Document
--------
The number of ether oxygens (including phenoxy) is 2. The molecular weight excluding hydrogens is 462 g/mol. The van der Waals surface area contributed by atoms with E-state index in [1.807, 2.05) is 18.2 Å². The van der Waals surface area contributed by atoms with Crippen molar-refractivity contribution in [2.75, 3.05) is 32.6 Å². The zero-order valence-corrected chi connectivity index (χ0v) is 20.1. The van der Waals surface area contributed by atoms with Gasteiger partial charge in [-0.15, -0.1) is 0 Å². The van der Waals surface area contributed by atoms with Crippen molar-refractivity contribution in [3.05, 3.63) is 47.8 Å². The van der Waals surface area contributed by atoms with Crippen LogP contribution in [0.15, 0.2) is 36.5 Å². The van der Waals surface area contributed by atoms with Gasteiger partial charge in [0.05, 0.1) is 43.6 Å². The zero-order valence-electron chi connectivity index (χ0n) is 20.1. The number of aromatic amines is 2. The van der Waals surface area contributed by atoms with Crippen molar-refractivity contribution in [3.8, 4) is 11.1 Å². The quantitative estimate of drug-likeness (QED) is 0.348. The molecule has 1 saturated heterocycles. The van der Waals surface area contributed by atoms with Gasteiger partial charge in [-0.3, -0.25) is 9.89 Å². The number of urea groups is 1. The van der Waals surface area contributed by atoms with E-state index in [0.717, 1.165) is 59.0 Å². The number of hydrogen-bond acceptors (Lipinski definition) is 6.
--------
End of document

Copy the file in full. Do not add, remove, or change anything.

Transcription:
The number of ether oxygens (including phenoxy) is 2. The molecular weight excluding hydrogens is 462 g/mol. The van der Waals surface area contributed by atoms with E-state index in [1.807, 2.05) is 18.2 Å². The van der Waals surface area contributed by atoms with Crippen molar-refractivity contribution in [2.75, 3.05) is 32.6 Å². The zero-order valence-corrected chi connectivity index (χ0v) is 20.1. The van der Waals surface area contributed by atoms with Gasteiger partial charge in [-0.15, -0.1) is 0 Å². The van der Waals surface area contributed by atoms with Crippen molar-refractivity contribution in [3.05, 3.63) is 47.8 Å². The van der Waals surface area contributed by atoms with Crippen LogP contribution in [0.15, 0.2) is 36.5 Å². The van der Waals surface area contributed by atoms with Gasteiger partial charge in [0.05, 0.1) is 43.6 Å². The zero-order valence-electron chi connectivity index (χ0n) is 20.1. The number of aromatic amines is 2. The van der Waals surface area contributed by atoms with Crippen molar-refractivity contribution in [3.8, 4) is 11.1 Å². The quantitative estimate of drug-likeness (QED) is 0.348. The molecule has 1 saturated heterocycles. The van der Waals surface area contributed by atoms with Gasteiger partial charge in [-0.3, -0.25) is 9.89 Å². The number of urea groups is 1. The van der Waals surface area contributed by atoms with E-state index in [0.717, 1.165) is 59.0 Å². The number of hydrogen-bond acceptors (Lipinski definition) is 6.